Policymakers find themselves in a position reminiscent of an “all-in” poker player holding a weak hand in a high-stakes game: The external signaling is one of confidence: The hope is that the less pleasant internal reality can be altered by new cards, and the inclination is to use a huge wallet to bluff other players into folding.
Policymakers did not get to this point by choice. Instead, it is the outcome of a number of emergency decisions made during an unprecedented financial crisis, many of which were made in the context of great uncertainty. They had little choice but to act quickly and reconcile inconsistencies later. Yet, as a result of bold measures that succeeded in reducing the likelihood of a global depression, the Federal Reserve and the Treasury Department are now forced to bet heavily on a relatively weak hand — namely, that a surge in asset prices can fuel a broad-based recovery in consumption, production and employment. In the meantime, market distortions and unusual correlations are multiplying.
A sustainable economic growth surge is more important than ever. Without it, household balance sheets will not recover in an orderly fashion, and the job market will remain highly vulnerable.
Moreover, the housing market will not have the income support needed to stabilize prices, current valuations in equity and risky bond markets will not be justified, and the government will not be able to arrest and counter the rapid deterioration in its budget deficit and debt dynamics.
Will the authorities succeed with this large bet? So far, the evidence is mixed. On the one hand, zero interest rates and massive liquidity injections have made it very uncomfortable for in-vestors to stay in cash. Many have folded, opting to venture out and take on more risk. The result has been a surge in the price of equities and corporate bonds. Government bond yields have been relatively well-behaved, notwithstanding significantly higher borrowing and efforts to lengthen the average maturity of outstanding public debt.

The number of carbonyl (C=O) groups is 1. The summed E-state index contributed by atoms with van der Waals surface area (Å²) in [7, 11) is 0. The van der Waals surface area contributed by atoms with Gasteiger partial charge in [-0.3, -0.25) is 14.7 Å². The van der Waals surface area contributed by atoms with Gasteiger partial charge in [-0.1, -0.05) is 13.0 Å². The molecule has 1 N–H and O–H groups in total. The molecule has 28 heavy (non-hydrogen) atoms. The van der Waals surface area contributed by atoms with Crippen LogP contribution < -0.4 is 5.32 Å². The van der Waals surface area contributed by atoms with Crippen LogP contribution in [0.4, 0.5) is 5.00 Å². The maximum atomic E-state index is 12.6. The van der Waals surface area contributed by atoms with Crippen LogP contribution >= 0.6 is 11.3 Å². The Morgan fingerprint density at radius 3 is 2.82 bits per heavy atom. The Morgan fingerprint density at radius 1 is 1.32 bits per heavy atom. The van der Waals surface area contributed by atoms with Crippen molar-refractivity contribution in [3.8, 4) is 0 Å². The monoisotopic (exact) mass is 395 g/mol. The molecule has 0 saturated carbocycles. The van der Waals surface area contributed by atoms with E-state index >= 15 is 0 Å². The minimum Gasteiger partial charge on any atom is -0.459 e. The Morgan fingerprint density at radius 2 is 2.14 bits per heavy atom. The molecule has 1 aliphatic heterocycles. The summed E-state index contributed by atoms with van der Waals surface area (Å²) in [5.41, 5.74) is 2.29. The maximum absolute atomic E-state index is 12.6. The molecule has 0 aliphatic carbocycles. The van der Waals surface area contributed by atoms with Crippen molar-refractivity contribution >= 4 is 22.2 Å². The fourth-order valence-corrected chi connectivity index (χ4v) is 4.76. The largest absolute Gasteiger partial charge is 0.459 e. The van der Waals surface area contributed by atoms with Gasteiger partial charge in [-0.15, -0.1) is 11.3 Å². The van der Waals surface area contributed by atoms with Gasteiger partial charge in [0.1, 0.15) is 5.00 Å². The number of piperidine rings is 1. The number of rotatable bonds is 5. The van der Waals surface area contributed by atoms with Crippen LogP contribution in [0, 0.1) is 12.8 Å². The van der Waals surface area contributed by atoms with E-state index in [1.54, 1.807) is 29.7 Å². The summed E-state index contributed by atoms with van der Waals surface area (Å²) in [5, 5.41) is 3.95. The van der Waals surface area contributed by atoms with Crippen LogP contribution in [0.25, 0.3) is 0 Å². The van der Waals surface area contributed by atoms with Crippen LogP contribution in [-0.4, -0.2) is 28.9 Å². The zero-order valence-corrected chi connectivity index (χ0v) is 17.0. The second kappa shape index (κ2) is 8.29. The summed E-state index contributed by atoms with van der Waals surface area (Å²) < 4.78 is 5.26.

This appetite for more risk lets many big companies secure new funding and term out maturities, but the effect on employment and economic activity has been disappointing, and that is what matters most.
Gross-domestic-product growth remains sluggish, especially given the depth of the previous decline and the massive stimulus injected. Underemployment and unemployment, already at 17%, will go even higher. Along with growing evidence that the employment challenges are becoming more protracted and structural in nature, this will hold back spending by those who are fully employed.
Meanwhile, the uncomfortable distinctions will become even more acute. It is not just about Wall Street versus Main Street. It is also the growing divergence between large companies with easy access to capital market financing, and smaller ones that face huge difficulty in obtaining bank loans. The economy's pipes are still too clogged and in some cases too outmoded to provide for a recovery consistent with sustainable fiscal and monetary conditions.
Consequently, it is the unintended consequences of policies that increasingly will rule the roost.
I suspect none of this really comes as a surprise to Washington. Yet it will not be viewed as a sufficient reason to change policy — partly because of the hope that time might unclog the pipes but also because they see no other good policy options out there that would justify changing course, especially given the financial and political capital already committed.
Against this background, we should expect policymakers to maintain the highly accommodating policy stance now in place. And while we should hope for success, we should also expect that seeming improvements in economic activity will come at the cost of having to clean up after some financial-asset bubbles, as well as weakening the long-term standing of the United States in the global economy (including the confidence in the dollar as the reserve currency).
With time, policymakers will have no choice but to supplement the present emphasis on stimulus with three politically and fiscally delicate changes: first, alter the mix of policies to include more meaningful structural reforms aimed at enhancing growth potential; second, acknowledge that, pending the realignment of the economy, greater emphasis must be placed on improving our social safety nets and third, do this while restoring long-term fiscal sustainability.
Let us hope that this change comes earlier rather than later. The longer it takes for this to happen, the greater the ultimate cost in terms of higher unemployment, lower growth potential and forgone welfare.
Mohamed A. El-Erian is the chief executive and co-chief investment officer of Pacific Investment Management Co. LLC.